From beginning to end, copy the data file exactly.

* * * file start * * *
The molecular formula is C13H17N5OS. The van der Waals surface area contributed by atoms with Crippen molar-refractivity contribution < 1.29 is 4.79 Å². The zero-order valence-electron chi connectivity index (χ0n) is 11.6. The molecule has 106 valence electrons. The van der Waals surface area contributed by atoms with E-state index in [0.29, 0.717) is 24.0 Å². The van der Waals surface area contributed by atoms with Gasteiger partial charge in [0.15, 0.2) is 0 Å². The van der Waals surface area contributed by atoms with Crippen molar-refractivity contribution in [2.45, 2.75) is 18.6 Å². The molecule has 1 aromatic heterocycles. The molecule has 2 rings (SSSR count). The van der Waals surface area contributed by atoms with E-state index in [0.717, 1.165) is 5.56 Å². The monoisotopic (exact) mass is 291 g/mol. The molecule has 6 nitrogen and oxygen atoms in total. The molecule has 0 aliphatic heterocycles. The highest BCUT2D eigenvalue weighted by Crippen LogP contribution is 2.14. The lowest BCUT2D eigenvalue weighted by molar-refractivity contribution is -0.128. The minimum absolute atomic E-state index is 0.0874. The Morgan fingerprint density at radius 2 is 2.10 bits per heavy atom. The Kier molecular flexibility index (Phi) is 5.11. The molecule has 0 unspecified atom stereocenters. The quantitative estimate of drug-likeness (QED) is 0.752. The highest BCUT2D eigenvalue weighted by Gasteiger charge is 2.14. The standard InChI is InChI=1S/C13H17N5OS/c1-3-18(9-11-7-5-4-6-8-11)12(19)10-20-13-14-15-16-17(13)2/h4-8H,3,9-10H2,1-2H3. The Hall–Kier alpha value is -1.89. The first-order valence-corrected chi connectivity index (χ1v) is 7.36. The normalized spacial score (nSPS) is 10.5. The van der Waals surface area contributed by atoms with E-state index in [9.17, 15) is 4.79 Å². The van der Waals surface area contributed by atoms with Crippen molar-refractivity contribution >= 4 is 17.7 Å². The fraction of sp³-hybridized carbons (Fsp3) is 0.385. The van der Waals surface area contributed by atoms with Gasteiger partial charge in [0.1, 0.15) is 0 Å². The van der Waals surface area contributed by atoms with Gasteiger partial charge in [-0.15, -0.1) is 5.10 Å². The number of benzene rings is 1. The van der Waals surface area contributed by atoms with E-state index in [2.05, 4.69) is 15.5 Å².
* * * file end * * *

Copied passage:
The molecular formula is C13H17N5OS. The van der Waals surface area contributed by atoms with Crippen molar-refractivity contribution < 1.29 is 4.79 Å². The zero-order valence-electron chi connectivity index (χ0n) is 11.6. The molecule has 106 valence electrons. The van der Waals surface area contributed by atoms with E-state index in [0.29, 0.717) is 24.0 Å². The van der Waals surface area contributed by atoms with Gasteiger partial charge in [0.15, 0.2) is 0 Å². The van der Waals surface area contributed by atoms with Crippen molar-refractivity contribution in [2.45, 2.75) is 18.6 Å². The molecule has 1 aromatic heterocycles. The molecule has 2 rings (SSSR count). The van der Waals surface area contributed by atoms with E-state index in [0.717, 1.165) is 5.56 Å². The monoisotopic (exact) mass is 291 g/mol. The molecule has 6 nitrogen and oxygen atoms in total. The molecule has 0 aliphatic heterocycles. The highest BCUT2D eigenvalue weighted by Crippen LogP contribution is 2.14. The lowest BCUT2D eigenvalue weighted by molar-refractivity contribution is -0.128. The minimum absolute atomic E-state index is 0.0874. The Morgan fingerprint density at radius 2 is 2.10 bits per heavy atom. The Kier molecular flexibility index (Phi) is 5.11. The molecule has 0 unspecified atom stereocenters. The quantitative estimate of drug-likeness (QED) is 0.752. The highest BCUT2D eigenvalue weighted by Gasteiger charge is 2.14. The standard InChI is InChI=1S/C13H17N5OS/c1-3-18(9-11-7-5-4-6-8-11)12(19)10-20-13-14-15-16-17(13)2/h4-8H,3,9-10H2,1-2H3. The Hall–Kier alpha value is -1.89. The first-order valence-corrected chi connectivity index (χ1v) is 7.36. The normalized spacial score (nSPS) is 10.5. The van der Waals surface area contributed by atoms with E-state index in [9.17, 15) is 4.79 Å². The van der Waals surface area contributed by atoms with Crippen molar-refractivity contribution >= 4 is 17.7 Å². The fraction of sp³-hybridized carbons (Fsp3) is 0.385. The van der Waals surface area contributed by atoms with Gasteiger partial charge in [0.1, 0.15) is 0 Å². The van der Waals surface area contributed by atoms with Gasteiger partial charge in [-0.15, -0.1) is 5.10 Å². The number of benzene rings is 1. The van der Waals surface area contributed by atoms with E-state index in [2.05, 4.69) is 15.5 Å².